You talked about your professional life in your speech. Tell us about how it has evolved? Has it gone through periods of change?
Yes, so like I was trying to allude to in my talk, in school I did many different things. I did a lot of art, I was involved in student government, my friends and I also had no problem making idiots of ourselves. So if ever the assembly planning people had nothing on, they would ask us to do something last minute – we’d go and do these dances and you know whatever. We did a lot of different things and for me photography has also been about exploring my personalities, so my interests when I was 24 was very different from what they are now at 44 and photography has helped understand that. I could engage with different genres because my personality was more suited to it at that time.
You’re back at Woodstock after a while. How do you feel being an alumni?
So when I came in 2012, for our 20th reunion that was when we really felt “wow, this place has changed” – it was really different. Now I am a little bit used to it, I’ve gone down to midlands, the gym, and was like “oh my goodness, what’s happening there”. I haven’t seen the music cells but they look quite fantastic from the outside so I’ll have a look at them. You know I think the thing with Woodstock is you’re always hit by the beauty of it, by the simplicity of it. I think those are the two thing which always hit me first.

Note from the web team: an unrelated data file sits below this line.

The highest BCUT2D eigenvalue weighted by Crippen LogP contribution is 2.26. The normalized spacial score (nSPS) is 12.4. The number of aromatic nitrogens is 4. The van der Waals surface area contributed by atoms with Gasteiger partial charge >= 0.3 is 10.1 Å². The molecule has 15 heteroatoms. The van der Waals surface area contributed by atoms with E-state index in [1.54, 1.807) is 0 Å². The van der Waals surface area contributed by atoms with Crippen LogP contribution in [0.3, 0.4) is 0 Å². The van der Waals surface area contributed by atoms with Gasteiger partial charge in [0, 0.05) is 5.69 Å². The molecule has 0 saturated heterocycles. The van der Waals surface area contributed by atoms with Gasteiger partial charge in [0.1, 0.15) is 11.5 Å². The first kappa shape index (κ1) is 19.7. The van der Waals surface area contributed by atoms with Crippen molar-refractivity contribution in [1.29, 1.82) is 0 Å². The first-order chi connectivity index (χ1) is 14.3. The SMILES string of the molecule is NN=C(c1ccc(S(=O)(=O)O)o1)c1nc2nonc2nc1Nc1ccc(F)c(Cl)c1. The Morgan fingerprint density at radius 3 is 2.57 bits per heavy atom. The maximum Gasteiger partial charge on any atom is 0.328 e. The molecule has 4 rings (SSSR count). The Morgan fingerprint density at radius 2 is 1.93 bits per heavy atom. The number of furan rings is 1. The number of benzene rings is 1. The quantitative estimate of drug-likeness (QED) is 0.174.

My gosh how lucky was I to be a part of such a beautiful place. You know with simple structures, they’re not ornate but they’re totally functional and they hold so much creativity, so much imagination, so much optimism, so much aspiration and inspiration. So I think thats really what Woodstock is about – it’s about how something so simple can hold so many ideas that can be, and which are so powerful.
Our alumni network is so vast. How do you think people can make use of this alumni system? Do you think there is any responsibility of an older alumni to help out the Woodstock kids that are graduating?
I think we are always happy to help but I think the questions have to be asked to us and then we can help because no one has the time to sit and think about what other people need from us. Sometimes you get emails from people saying “ would you like to help?” The answer will always be yes, but then the next questions has to be “how would you like to” – I mean you can’t really ask me how would I like to help if I don’t know what are the things I can do .
So I think what the questions need to be asked to us, as older alumni is – this is what- a little bit of research- you do, therefore would you like to do x y and z. then we can focus on the xyz, if its open ended it means you want us to do the work to then think about how we can help you and this and often no one has this kind of time. So I think everyone is ready to help we just need to be told what are the things that you can help with.
Do you want to connect with Ashima and find out more? Log on www.woodstockalumniconnect.com